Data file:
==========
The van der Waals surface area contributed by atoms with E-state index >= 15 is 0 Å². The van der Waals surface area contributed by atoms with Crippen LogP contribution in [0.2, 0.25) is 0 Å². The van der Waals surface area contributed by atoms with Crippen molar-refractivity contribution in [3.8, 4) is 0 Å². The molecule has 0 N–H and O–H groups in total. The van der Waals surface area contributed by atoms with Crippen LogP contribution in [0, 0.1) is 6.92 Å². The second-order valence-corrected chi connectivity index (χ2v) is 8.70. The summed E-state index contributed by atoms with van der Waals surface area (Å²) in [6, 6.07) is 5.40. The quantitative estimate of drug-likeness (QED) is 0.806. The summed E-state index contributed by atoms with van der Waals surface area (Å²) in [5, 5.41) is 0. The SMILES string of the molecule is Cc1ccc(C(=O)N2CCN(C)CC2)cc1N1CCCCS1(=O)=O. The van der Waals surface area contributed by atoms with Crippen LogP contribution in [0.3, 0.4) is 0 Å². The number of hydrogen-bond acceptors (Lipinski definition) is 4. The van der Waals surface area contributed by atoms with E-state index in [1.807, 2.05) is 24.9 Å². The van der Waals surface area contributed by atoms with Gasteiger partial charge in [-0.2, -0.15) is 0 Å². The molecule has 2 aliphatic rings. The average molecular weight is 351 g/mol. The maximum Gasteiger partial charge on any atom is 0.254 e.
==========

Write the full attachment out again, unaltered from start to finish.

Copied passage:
The van der Waals surface area contributed by atoms with E-state index >= 15 is 0 Å². The van der Waals surface area contributed by atoms with Crippen LogP contribution in [0.2, 0.25) is 0 Å². The van der Waals surface area contributed by atoms with Crippen molar-refractivity contribution in [3.8, 4) is 0 Å². The molecule has 0 N–H and O–H groups in total. The van der Waals surface area contributed by atoms with Crippen LogP contribution in [0, 0.1) is 6.92 Å². The second-order valence-corrected chi connectivity index (χ2v) is 8.70. The summed E-state index contributed by atoms with van der Waals surface area (Å²) in [6, 6.07) is 5.40. The quantitative estimate of drug-likeness (QED) is 0.806. The summed E-state index contributed by atoms with van der Waals surface area (Å²) in [5, 5.41) is 0. The SMILES string of the molecule is Cc1ccc(C(=O)N2CCN(C)CC2)cc1N1CCCCS1(=O)=O. The van der Waals surface area contributed by atoms with Crippen LogP contribution in [0.3, 0.4) is 0 Å². The number of hydrogen-bond acceptors (Lipinski definition) is 4. The van der Waals surface area contributed by atoms with E-state index in [1.807, 2.05) is 24.9 Å². The van der Waals surface area contributed by atoms with Gasteiger partial charge in [-0.2, -0.15) is 0 Å². The molecule has 2 aliphatic rings. The average molecular weight is 351 g/mol. The maximum Gasteiger partial charge on any atom is 0.254 e.